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25th Ji.hlava International Documentary Film Festival

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Ghosts: Long Way Home
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Ghosts: Long Way Home
Ghosts: Long Way Home
Ghosts: Long Way Home
Ghosts: Long Way Home

Ghosts: Long Way Home

director: Tiago Siopa
original title: Fantasmas: Caminho Longo para Casa
country: Portugal
year: 2019
running time: 119 min.

synopsis

Picturesque Portuguese countryside is rich in legends about supernatural creatures, souls and witches who guide the locals through their everyday lives, helping them resist the hectic pace of modernity. The author meets the ghost of his late grandmother Marie, who tells him about his family history and mysterious stories imbued with rural superstitions and spirituality. Vivid, sunny images of rural idyll and seemingly real-life dialogues blur the line between a documentary ethnographic study, a family archive and a live-action film about unexplored Portuguese mythology and its thriving tradition.


“I wanted to create a fantastic world. I enjoy creating such a world removed from reality, because I feel that my grandmother's beliefs and myths are part of a fantastic world.” T. Siopa

biography

Tiago Siopa is a Portuguese director and a documentary filmmaker. He studied physics and documentary filmmaking in Lisbon. In his films, he draws on his family history and local stories. His graduation feature Setil (2015) was awarded the Special Mention of the jury at the 2015 DocLisboa.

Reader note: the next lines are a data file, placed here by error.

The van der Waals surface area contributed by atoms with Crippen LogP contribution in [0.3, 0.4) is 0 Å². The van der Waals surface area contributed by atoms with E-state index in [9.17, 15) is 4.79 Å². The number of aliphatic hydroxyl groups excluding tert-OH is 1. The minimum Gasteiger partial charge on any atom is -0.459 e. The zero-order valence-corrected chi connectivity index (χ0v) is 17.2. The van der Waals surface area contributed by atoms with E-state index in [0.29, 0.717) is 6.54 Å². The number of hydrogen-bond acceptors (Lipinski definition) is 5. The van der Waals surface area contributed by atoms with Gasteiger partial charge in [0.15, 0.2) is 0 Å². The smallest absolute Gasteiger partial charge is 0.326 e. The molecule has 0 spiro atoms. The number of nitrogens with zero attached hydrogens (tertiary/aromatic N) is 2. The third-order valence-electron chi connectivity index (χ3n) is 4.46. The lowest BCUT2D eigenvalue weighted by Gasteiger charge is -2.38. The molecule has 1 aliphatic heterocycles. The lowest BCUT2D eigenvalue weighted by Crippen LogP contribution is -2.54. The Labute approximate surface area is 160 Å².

more about film

director: Tiago Siopa
producer: Pedro Duarte, Tiago Siopa
photography: Tiago Siopa
editing: Tiago Siopa
sound: Tiago Siopa

other films in the section

My Unknown Soldier
Documentarian Anna Kryvenko offers an unusual perspective on the 1968 occupation of Czechoslovakia. She conceived My Unknown Soldier as an audio-visual diary, through which she revisits the events of the time with rare archive material and her own commentary. Her great-uncle was a soldier in the occupying forces; he committed suicide shortly after his return from Czechoslovakia. Kryvenko’s own Ukrainian origin earns her first-hand experience of the Czechs’ deep-seated hatred of Russian-speaking people. The film therefore casts light on another unfortunate legacy of the August 1968 events in contemporary Czech, but also Ukrainian and Russian society."I don’t want to speak about general justice or truth. I would like to show that no truth can be definite. This is a story about how one becomes an “occupier” without intending to." A. Kryvenko

My Unknown Soldier

Anna Kryvenko
Czech Republic, Latvia, Slovakia / 2018 / 79 min.
section: First Lights
International Premiere
Set Off